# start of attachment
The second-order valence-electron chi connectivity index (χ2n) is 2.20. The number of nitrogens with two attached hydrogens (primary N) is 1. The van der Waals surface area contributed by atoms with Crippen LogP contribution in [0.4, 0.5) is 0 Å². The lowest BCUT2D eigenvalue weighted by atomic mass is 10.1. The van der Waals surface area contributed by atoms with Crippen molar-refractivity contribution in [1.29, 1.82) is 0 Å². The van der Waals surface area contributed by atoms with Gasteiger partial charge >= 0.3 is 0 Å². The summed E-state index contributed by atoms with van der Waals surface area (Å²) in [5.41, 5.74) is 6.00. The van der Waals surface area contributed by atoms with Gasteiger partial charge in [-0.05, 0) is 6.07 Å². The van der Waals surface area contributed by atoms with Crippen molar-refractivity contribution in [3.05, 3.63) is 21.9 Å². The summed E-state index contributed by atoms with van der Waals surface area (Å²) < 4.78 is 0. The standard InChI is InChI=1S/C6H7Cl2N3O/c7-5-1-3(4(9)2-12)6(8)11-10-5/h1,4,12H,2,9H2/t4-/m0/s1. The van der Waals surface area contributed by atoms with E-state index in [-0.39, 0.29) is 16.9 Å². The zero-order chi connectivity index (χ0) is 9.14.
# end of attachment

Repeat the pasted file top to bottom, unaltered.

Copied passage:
The second-order valence-electron chi connectivity index (χ2n) is 2.20. The number of nitrogens with two attached hydrogens (primary N) is 1. The van der Waals surface area contributed by atoms with Crippen LogP contribution in [0.4, 0.5) is 0 Å². The lowest BCUT2D eigenvalue weighted by atomic mass is 10.1. The van der Waals surface area contributed by atoms with Crippen molar-refractivity contribution in [1.29, 1.82) is 0 Å². The van der Waals surface area contributed by atoms with Gasteiger partial charge >= 0.3 is 0 Å². The summed E-state index contributed by atoms with van der Waals surface area (Å²) in [5.41, 5.74) is 6.00. The van der Waals surface area contributed by atoms with Gasteiger partial charge in [-0.05, 0) is 6.07 Å². The van der Waals surface area contributed by atoms with Crippen molar-refractivity contribution in [3.05, 3.63) is 21.9 Å². The summed E-state index contributed by atoms with van der Waals surface area (Å²) < 4.78 is 0. The standard InChI is InChI=1S/C6H7Cl2N3O/c7-5-1-3(4(9)2-12)6(8)11-10-5/h1,4,12H,2,9H2/t4-/m0/s1. The van der Waals surface area contributed by atoms with E-state index in [-0.39, 0.29) is 16.9 Å². The zero-order chi connectivity index (χ0) is 9.14.